LinkedIn to Shutter Professional Networking Platforrn in China

LinkedIn to Shutter Professional Networking Platform in China

Will launch new, standalone InJobs app in its place

Later this year the Microsoft-owned LinkedIn will shutter their professional networking platform in China and replace it with a new, standalone InJobs app. The localized version of LinkedIn was first launched in China in February 2014 to help China-based professionals and Chinese companies connect with each other and find and post jobs. However, this localized version of LinkedIn required the company to adhere to strict requirements imposed by the Chinese government.

In addition to restricting freedom of expression, compliance has become more difficult.

“While we’ve found success in helping Chinese members (of LinkedIn) find jobs and economic opportunity, we have not found that same level of success in the more social aspects of sharing and staying informed. We’re also facing a significantly more challenging operating environment and greater compliance requirements in China. Given this, we’ve made the decision to sunset the current localized version of LinkedIn, which is how people in China access LinkedIn’s global social media platform, later this year,” wrote Mohak Shroff on the official LinkedIn blog in an October 14, 2021 post.

LinkedIn’s suspension of new user sign-ups in China earlier this year may have been a prelude of what was to follow.

Standalone InJobs app

In place of the full professional networking platform, which currently has 45 million users according to CNN Business, LinkedIn will launch a standalone app, InJobs. The app will help Chinese companies find quality candidates and professionals based in China find available jobs. Launching later this year, the InJobs app will not include a social component like the social news feed, nor will users be able to share posts or articles. It will be used solely for the purpose of posting and applying for jobs.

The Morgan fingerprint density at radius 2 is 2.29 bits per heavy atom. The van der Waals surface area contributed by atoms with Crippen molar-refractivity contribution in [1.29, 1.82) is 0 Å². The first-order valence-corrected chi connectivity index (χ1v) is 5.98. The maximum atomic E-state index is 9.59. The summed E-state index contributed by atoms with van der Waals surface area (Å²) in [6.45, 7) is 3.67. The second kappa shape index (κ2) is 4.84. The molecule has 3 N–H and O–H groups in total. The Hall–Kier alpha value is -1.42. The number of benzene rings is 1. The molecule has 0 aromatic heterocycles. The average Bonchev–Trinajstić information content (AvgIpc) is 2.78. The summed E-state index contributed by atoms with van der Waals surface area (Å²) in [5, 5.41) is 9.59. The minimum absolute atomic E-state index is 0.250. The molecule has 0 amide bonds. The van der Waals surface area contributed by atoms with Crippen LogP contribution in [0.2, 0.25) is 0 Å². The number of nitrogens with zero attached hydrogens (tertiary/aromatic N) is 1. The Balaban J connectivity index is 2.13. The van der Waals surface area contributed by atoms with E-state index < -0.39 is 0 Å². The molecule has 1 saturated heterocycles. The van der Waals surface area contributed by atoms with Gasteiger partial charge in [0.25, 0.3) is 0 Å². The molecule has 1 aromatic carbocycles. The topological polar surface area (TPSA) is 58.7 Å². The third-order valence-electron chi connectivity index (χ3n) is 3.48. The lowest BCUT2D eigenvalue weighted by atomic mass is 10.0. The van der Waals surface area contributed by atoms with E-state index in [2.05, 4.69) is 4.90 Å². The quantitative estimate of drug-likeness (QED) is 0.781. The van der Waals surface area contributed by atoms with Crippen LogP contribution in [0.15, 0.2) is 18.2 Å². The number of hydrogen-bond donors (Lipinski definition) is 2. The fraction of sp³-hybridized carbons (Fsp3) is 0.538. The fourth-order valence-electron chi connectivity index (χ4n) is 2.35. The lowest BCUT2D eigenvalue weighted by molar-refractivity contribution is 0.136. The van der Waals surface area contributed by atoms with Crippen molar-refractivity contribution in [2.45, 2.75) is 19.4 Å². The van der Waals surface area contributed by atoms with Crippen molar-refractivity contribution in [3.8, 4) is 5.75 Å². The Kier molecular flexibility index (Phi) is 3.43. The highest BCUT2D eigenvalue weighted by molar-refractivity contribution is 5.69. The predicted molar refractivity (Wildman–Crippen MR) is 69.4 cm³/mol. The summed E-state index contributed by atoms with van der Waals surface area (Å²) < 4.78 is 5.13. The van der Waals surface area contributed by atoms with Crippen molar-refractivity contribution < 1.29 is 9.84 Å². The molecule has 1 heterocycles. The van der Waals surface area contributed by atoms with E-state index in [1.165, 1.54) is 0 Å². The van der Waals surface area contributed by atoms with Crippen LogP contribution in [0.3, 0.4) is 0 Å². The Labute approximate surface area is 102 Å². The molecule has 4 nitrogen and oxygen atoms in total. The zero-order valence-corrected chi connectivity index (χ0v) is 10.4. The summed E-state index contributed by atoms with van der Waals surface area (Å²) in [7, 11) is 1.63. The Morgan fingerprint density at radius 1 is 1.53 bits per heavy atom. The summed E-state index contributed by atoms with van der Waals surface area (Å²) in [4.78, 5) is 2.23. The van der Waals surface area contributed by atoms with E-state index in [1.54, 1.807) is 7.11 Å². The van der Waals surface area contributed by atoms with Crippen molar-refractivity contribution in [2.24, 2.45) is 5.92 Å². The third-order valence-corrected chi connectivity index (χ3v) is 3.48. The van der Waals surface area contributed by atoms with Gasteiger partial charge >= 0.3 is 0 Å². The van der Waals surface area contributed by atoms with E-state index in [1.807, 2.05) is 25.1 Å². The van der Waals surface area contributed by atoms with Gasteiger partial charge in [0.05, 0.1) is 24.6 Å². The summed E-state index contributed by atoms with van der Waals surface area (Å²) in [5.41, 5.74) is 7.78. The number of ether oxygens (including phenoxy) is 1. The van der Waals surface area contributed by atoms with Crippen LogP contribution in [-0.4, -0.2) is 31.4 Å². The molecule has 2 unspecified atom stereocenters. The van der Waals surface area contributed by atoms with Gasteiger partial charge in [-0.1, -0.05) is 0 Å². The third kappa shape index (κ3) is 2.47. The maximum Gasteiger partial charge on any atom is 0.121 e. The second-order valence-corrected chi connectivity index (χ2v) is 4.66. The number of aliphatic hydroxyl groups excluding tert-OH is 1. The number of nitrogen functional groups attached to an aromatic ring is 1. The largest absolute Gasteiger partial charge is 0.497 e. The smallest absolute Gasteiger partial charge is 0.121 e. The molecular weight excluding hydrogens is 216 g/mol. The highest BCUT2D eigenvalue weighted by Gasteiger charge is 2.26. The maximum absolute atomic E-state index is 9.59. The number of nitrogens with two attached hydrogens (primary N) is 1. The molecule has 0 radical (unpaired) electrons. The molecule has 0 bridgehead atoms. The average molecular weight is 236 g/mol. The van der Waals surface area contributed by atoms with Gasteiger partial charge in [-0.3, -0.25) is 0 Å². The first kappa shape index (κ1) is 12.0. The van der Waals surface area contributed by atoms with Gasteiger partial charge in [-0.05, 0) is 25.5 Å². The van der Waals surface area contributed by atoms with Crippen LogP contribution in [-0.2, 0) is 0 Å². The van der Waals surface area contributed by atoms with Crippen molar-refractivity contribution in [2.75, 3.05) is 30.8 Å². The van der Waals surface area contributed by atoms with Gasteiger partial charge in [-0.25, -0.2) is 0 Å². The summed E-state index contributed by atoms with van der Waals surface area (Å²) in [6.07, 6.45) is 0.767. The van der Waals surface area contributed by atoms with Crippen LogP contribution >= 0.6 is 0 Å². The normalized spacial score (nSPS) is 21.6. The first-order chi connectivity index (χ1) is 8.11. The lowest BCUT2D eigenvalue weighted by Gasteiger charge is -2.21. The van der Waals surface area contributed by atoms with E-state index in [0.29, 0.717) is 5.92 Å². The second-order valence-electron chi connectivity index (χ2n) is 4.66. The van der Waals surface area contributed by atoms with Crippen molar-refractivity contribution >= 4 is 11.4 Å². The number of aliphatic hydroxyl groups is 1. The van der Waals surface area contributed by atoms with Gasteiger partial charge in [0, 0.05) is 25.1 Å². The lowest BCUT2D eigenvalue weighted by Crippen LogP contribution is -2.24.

“This decision aligns with our commitment to creating economic opportunity for every member of the global workforce. While that has been our vision for nearly two decades now, it feels more important than ever as we all strive to build a global economy that delivers more prosperity and progress to people all over the world,” added Shroff.

Though LinkedIn hasn’t specified if InJobs will be free, it seems likely that there will be a free version with possible premium options available such as the Premium Career subscription for job seekers and Recruiter Lite subscription for companies who are hiring.

Social networks in China

LinkedIn is the latest in a line of popular social media platforms no longer available in China. According to The New York Times, China’s internet – known as the ‘Great Firewall’ – is very restrictive and heavily monitored by the Chinese government. Twitter and Facebook have been banned in China, and Google is largely unavailable. Other blocked services include Instagram, Snapchat, Yahoo, Slack and YouTube, says Investopedia. China’s firewall also blocks user access to international news sites, including the BBC, The New York Times and the Wall Street Journal. On the other hand, services owned by or based in China are allowed, though they face censorship scrutiny as well. Among the services allowed are ByteDance-owned TikTok, WeChat and Tencent QQ.

Insider Take

While LinkedIn has had success in China over the last seven years, it is clear that the challenges now outweigh the benefits. Like other social platforms that have since been banned in China, LinkedIn has found the regulatory environment – including censorship and limited freedom of expression – to be a deal breaker. At the same time, the Microsoft-owned company recognizes that supporting Chinese companies and professionals seeking jobs in China has value. Though their experiment failed, LinkedIn does not wish to entirely alienate China and the country’s 45 million LinkedIn users. The experience is not likely to be as rich or robust but, hopefully, the InJobs app will meet the needs of Chinese companies and job seekers.

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